“My first voyage was to Jamaica, where the captain and several of the crew died. Excepting that I never drank any spirits, I look no care of myself; I exposed myself to the burning sun, slept on deck in the dew, and ate fruit without feeling any bad effects. I soon lost my hat and shoes, and ran about barebeaded and barefooted, but I never tasted spirits, and to this alone do I attribute the extraordinary good health

I enjoyed. 1. “My next voyage was to St. Petersburgh, where I spent the winter in like manner. I was running about, bareheaded and barefooted on the ice, but I never tasted spirits.

"My next voyages were to the Bay of Honduras, and alternately to the Baltic.

“On the last voyage to Honduras, all the common sailors, twelve in number, died, and I was the only person that went out in the ship who came home alive, which I attribute entirely to my abstaining from the use of spirituous liquors.

"I shall now say a few words on my voyage to the Arctic regions, which occupied the space of four years, from April 1829, to October 1833.

"I was twenty years older than any of the officers and crew, and thirty years older than all except three, yet I could stand the cold and endure the fatigue better than any of them, who all made use of tobacco and spirits.


“The most irresistible proof of the baneful effects of spirituous liquors upon seafaring men was, when we abandoned our ship, the Victory, in Victoria harbour. We were obliged to leave behind us all our wine and spirits, because we could not' carry any on our heavy loaded sledges, which we had to drag nine hundred miles before we got to Fury Beach. There, indeed, we found provisions, but, thank God, no spirits, and it was quite remarkable to observe how much stronger and more able the men were to do their work, when they had nothing but water to drink ;- but particularly the cook, who was a drunkard, and who, when we arrived home, was in perfect health. He received his pay, went to a public-house, and, melancholy to relate, drank himself to death.”

Now it has sometimes been said that there are advocates of temperance who injure that good cause by their own very intemperate manners. Be this as it may, nothing of that kind can be said of this statement of the veteran voyager-Sir John Ross, who is as honourable a man as any in the British dominions. The few plain facts he here gives are worth ten thousand arguments, and we have copied them into our pages, hoping they will be read and thought of by thousands.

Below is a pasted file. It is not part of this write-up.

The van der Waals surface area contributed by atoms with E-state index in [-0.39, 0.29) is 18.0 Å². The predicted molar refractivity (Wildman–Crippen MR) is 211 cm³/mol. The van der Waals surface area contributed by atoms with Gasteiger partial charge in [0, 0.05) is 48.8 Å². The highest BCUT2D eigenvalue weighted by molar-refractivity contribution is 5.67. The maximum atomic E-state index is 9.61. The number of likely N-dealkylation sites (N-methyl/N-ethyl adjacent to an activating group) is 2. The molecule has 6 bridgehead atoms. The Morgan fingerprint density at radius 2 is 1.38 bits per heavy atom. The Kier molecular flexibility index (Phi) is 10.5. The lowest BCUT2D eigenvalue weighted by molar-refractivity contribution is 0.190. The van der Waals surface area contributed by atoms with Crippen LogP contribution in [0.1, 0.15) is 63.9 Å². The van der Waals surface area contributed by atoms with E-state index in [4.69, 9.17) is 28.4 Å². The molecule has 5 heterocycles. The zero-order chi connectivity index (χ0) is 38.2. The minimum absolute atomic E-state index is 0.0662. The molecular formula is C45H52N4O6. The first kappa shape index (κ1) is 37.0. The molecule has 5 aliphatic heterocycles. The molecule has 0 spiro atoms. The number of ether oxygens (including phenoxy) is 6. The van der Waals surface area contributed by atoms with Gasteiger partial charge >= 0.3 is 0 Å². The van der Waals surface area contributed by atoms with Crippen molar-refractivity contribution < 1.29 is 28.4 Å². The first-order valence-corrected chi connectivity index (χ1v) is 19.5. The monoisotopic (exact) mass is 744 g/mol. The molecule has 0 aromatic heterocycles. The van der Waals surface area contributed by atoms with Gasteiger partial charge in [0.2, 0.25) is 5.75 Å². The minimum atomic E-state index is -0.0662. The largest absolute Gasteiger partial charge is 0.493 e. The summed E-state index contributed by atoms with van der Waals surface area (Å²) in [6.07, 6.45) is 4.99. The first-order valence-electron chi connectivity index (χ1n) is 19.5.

Intemperance is not only a dreadful sin of itself, but it is the prolific parent of almost every other. Scarcely can we take up a newspaper but we find some record of its dreadful doings. Christian men and women ought to avoid it as one of the greatest evils in the world.

Above all things should parents of families accustom their children to drink water only. This is the only safe course for training up a really sober population. The millions of money spent in the indulgence of drunkenness by working-men and idle women is the foulest blot on the character of our country; and, more than all, drunkenness is a sin, which, unrepented of, damns the soul for ever! “For the grace of God that bringeth salvation hath appeared to all men, Teaching us that, denying ungodliness and worldly lusts, we should live soberly, righteously, and godly, in this present world; Looking for that blessed hope, and the glorious appearing of the great God and our Saviour Jesus Christ; Who gave himself for us, that he might redeem us from all iniquity, and purify unto himself a peculiar people, zealous of good works.”




Breast the wave, christian, when it is strongest;
Watch for day, christian, when the night's longest;
Onward, and onward, still be thine endeavour;
The rest that remaineth thee will be for ever.
Fight the fight, christian, Jesus is o'er thee;
Run the race, christian, heaven is before thee;
He wbo hath promised faltereth never;
The waves of eternity flow on for ever.
Lift the eye, christian, just as it closeth;
Raise the heart, christian, ere it reposeth ;
Thee from the love of Christ nothing shall sever;
Mount when thg work is done, Praise him for evir!


Oh! that we all the truth would bear in mind
That 'tis the present is alone our own;
That things defered until some future time,
'Tis more than probable will ne'er be done.
How few there are who are not well aware
How little they are fit for their last hour,
And fully purpose that they will prepare,
As if the future were within their power.
Oh, tal weakness! that can thus postpone
The one great object of our earthly race;
The seeking, while the time is yet our own,
Our God's forgiveness and our Saviour's grace.


On! if the atheist's words are true, Blest be that strain of high belief, If those we seek to save

More heavenlike, more sublime, Sivk, and in sinking from our view, Which says that souls, who part in Are lost beyond the grave;

grief, If life thas closed, how dark and Part only for a time. drear

That far beyond this speck of pain, Would this bewildered earth ap- Far o'er the gloomy graves domain, pear;

Tbere spreads a brigbter clime, Scaree worth the dust it gave. Where care and toil and trouble o'er, A tract of black sepulchral gloom, Friends meet, and meeting, weep no One yawning ever opening tomb.